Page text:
It can take some time. Be patient.

We are only here once. We owe it to ourselves to make it count–to create an inspired, full, and honest life.

With love,

KP

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Feature photo credit: As Above, So Below / KP Original

Finding My Anchors Amid Uncertainty

The Rock (yes that Rock–Dwayne “The Rock” Johnson) is the inspiration behind today’s post. Or one of them at least.

(Remember, I’m going to occasionally talk about my obsessions on this blog…The Rock is just one of many…and did you know he has an f’ing alarm clock you can download?! Mind blowing goodness, that’s what it is.)

In a recent video post on his Instagram page, The Rock spoke and wrote about his anchors in life–his family and his physical training–and how they drive him to keep pushing himself.

In The Rock’s own words, “Find your anchor and protect it.”

(Now that man should have his own f’ing daytime talk show. Oprah, can you smell what The Rock is cookin’?)

Rock GIF.gif

And so, thanks in part to The Rock, I’ve been thinking a lot about this idea of anchors. 

Having recently transitioned out of one life chapter, I’ve been grappling with how to stay steady and strong as I begin a fresh, new chapter.

A lot has changed over the past few years.

  • I’ve grown older and wiser and tougher.
  • I’ve changed jobs and volunteer gigs.
  • I’ve had some dark days and I’ve had some great ones.
  • I’ve travelled and stayed still.
  • I’ve tried new things I never in a million years thought I would (pole fitness, skiing, Krav Maga, shooting a gun to name a few) and stubbornly refused to let other things go (mac and cheese addict forever).
  • I’ve read and not read.
  • I’ve written and not written.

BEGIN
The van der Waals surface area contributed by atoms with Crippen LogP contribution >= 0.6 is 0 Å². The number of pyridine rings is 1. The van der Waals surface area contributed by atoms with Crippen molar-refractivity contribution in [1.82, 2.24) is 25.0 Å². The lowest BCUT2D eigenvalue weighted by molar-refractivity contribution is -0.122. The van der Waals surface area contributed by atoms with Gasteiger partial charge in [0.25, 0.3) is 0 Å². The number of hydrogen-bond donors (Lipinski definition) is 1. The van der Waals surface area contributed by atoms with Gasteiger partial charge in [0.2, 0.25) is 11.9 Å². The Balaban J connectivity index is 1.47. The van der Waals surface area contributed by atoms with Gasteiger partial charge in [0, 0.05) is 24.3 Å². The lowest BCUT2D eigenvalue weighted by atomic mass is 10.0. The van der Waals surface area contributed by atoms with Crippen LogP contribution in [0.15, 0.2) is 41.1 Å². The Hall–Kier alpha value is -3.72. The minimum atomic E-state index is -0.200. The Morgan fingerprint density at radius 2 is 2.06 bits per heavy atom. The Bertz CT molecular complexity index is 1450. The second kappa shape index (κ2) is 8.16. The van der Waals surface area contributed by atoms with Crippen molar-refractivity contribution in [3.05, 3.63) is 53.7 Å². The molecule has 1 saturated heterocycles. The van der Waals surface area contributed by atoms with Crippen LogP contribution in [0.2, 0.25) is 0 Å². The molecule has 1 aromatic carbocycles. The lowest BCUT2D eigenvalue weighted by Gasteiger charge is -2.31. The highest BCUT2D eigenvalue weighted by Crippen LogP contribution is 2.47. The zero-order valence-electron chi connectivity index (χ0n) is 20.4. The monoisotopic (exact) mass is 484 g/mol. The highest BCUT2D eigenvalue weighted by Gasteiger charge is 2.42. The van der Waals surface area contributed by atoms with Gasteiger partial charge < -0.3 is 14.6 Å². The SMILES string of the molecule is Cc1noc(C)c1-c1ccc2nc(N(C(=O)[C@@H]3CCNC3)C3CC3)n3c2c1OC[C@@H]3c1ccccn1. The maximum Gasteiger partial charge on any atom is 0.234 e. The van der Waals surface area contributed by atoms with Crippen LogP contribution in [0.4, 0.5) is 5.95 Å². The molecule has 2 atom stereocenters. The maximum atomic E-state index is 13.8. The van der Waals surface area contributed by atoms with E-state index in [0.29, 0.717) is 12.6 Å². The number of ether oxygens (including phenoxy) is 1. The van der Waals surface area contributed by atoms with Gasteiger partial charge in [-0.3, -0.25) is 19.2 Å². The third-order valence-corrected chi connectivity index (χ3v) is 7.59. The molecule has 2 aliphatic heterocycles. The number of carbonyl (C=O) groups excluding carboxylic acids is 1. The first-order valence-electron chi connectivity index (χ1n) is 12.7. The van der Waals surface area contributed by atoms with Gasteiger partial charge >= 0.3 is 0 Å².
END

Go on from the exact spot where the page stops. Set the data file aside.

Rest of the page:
All through these normal life fluctuations my anchors have largely remained the same and kept me sane–my family, my friends and my own training.

Anchor #1: Family

My family has given me the unconditional love only a family can. Despite our disagreements, annoyances, and frustrations we may share sometimes, I know that I can always count on them to be there for me no matter what. 

I am grateful to have such a family as I know not all do. They are there with a life float if I ever need it and they are always open to listening if I choose to share my thoughts.

I am grateful. I am grateful. I am grateful. Thank you.

Anchor #2: Friends

My friends have given me joy, adventure and a place among them to shine as myself. With them, I am safe to be exactly who I am while also being pushed and challenged so that I can grow ever more wiser. They make me smile, but more importantly they make me laugh.

This last sentence reminds me of a line in Jane Austen’s Pride and Prejudice when Elizabeth Bennett writes to her aunt and uncle about her relationship with Mr. Darcy: “I am happier even than Jane; she only smiles, I laugh.”

My friends aren’t quite like dreamy, steamy Mr. Darcy but the same sentiment applies as they give me pure joy.

Thank you. I am so grateful.

Anchor #3: Training

And then my training anchor comes in two parts: inner (self, soul, emotional, mental, whathaveyou) and outer (physical). I have found over the years that if I leave either part unattended my whole self suffers whether or not my family or friends are readily available.

My inner training has ranged from reading and writing to coloring and meditating and yoga. All of these practices bring me back to center even amid chaos.

My outer training has varied over time from steady distance running to high intensity fitness like Krav Maga and MMA. Whatever it is, I know I need it. Go a week without it and my mood and outlook already feels off. With it, I feel powerful and empowered.

Find Your Anchor(s)

If you’re like me and feel like you’ve lost your way during a life shift or anticipate some life changes happening down the road, I encourage you to think about who or what are your anchors and make sure you keep ‘em by your side.

You may not need them all the time (helicopter anchors are no good just like helicopter parents–eek!), but when you do need them they will be there waiting for you. Just remember to pay attention to them occasionally if they happen to be real people…real people don’t wait forever (real talk).

And if you feel like you don’t yet have anchors–don’t worry. Try some different tactics on for size that may make you feel calm, collected, safe and happy. No harm in trying and no harm in failing. Just keep going.

I wish you boundless seas of goodness in your anchor search. May you find what you need even amid uncertainty.

With love,

KP

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Feature photo credit: Opatija’s Sea Maiden / KP Original